Snooker World Championship Betting

The world’s leading professional snooker tournament in terms of both ranking points and prize money is the World Snooker Championship, also known more simply as the World Snooker Championship. Since 1977, the event has been conducted annually in early spring at the Crucible Theatre in Sheffield, England.

The game of Snooker dates back to 1875. British officers of the Devonshire regiment stationed in Jubbulpore, India devised the billiards-style game to pass the time during the monsoon season. Credit goes to Sir Neville Chamberlain for adding the various coloured balls from which the basic form of Snooker evolved: 15 reds, yellow, green, pink and black. The blue and brown balls were introduced prior to 1880, when the game became the rage back in England.

The first World Championship was held as a single elimination tournament in 1927, won by Joe Davis who earned just £6.10s.0d for his victory over Tom Dennis 20-11. By contrast, the winner’s purse was worth £250,000 by 2008, when Ronnie O’Sullivan emerged as champion.

It was not, however, a steady rise for Snooker during those eight decades. Joe Davis dominated the table in the early years, winning 14 championships before World War II interrupted play in 1941. In 1946, he won for the 15th time, and then handed the cue over to his brother Fred Davis, who took the title in 1948, 1949, and 1951.

Squabbles between some of the profession players and Snooker’s governing body, the Billiards Association and Control Council, started in 1952. For a while, two separate championships were held, causing a decline in interest that led to no top tournament at all from 1958 to 1963. In fact, the last “official” World Championship in 1957 was contested by only two entrants, with Horace Lindrum of Australia defeating Clark McConachy of New Zealand.

The World Championship was reorganized as a challenge from 1964 to 1968, and John Pullman proved unbeatable during that period. The modern era began in 1969 with the resumption of the knock-out format. Since then, the best record posted belongs to seven-time titlist and 1999 champion Stephen Hendry of Scotland, followed by six-time winners Ray Reardon from Wales and Steve Davis of England, who played their best Snooker in the 1970s and 1980s, respectively.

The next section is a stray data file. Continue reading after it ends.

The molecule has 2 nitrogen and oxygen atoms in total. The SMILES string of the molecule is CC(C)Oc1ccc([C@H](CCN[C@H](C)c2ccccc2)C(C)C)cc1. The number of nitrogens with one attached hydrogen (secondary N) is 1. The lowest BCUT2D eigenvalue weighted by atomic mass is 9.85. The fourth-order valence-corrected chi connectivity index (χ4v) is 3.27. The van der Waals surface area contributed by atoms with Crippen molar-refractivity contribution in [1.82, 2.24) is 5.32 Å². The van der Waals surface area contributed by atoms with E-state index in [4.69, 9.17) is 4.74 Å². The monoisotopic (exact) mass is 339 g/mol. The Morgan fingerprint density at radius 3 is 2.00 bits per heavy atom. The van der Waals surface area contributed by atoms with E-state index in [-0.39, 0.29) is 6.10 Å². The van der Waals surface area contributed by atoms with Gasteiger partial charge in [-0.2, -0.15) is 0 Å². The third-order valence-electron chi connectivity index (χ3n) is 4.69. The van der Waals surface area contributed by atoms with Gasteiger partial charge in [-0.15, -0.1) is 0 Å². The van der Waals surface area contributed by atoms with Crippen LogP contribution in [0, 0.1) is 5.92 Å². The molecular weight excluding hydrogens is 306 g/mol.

In the new millennium, Scotland’s John Higgins and England’s Ronnie O’Sullivan have been the powers to beat, with three titles apiece. Welsh Snooker pro Mark Williams trails them with two victories, and the 2011 World Snooker Championship will be defended by 2010’s winner Neil Robertson of Australia.

Wagering on the World Snooker Championship typically gets underway early in the year, in January, as players show their form in the Masters at London’s Wembley Arena and the World Snooker Shoot-Out at Circus Arena in Blackpool, followed by the Welsh Open held in February. The completion of the latter serves as the cut off for seeding the World Championship, based upon whatever the world rankings are at that time.

Betting begins in earnest when the World Championship Qualifiers take place in March, and by the time the brackets have been filled in April, a full range of markets is available. They include Player to win 1st Quarter, Player to win 2nd Quarter, Player to win 3rd Quarter, and Player to win 4th Quarter; Winning Quarter and Winning Half; Total Centuries, Winning Nationality, Furthest Progressing Qualifier, and First Time Winner.

Some of the more exotic markets offered are The Century Record To Be Beaten, To Make A 147, Total 147 Breaks, What Will The Highest Break Be, Will The Final Go To A Re-Spotted Black, Will There Be A 147 Break, and Who Will Make The Highest Break. Other options are wagers on Player to Make the Final and Name the Finalists, in which case both players selected must make it to the final showdown. Accumulators can be structured, too, to allow for even greater payout possibilities.

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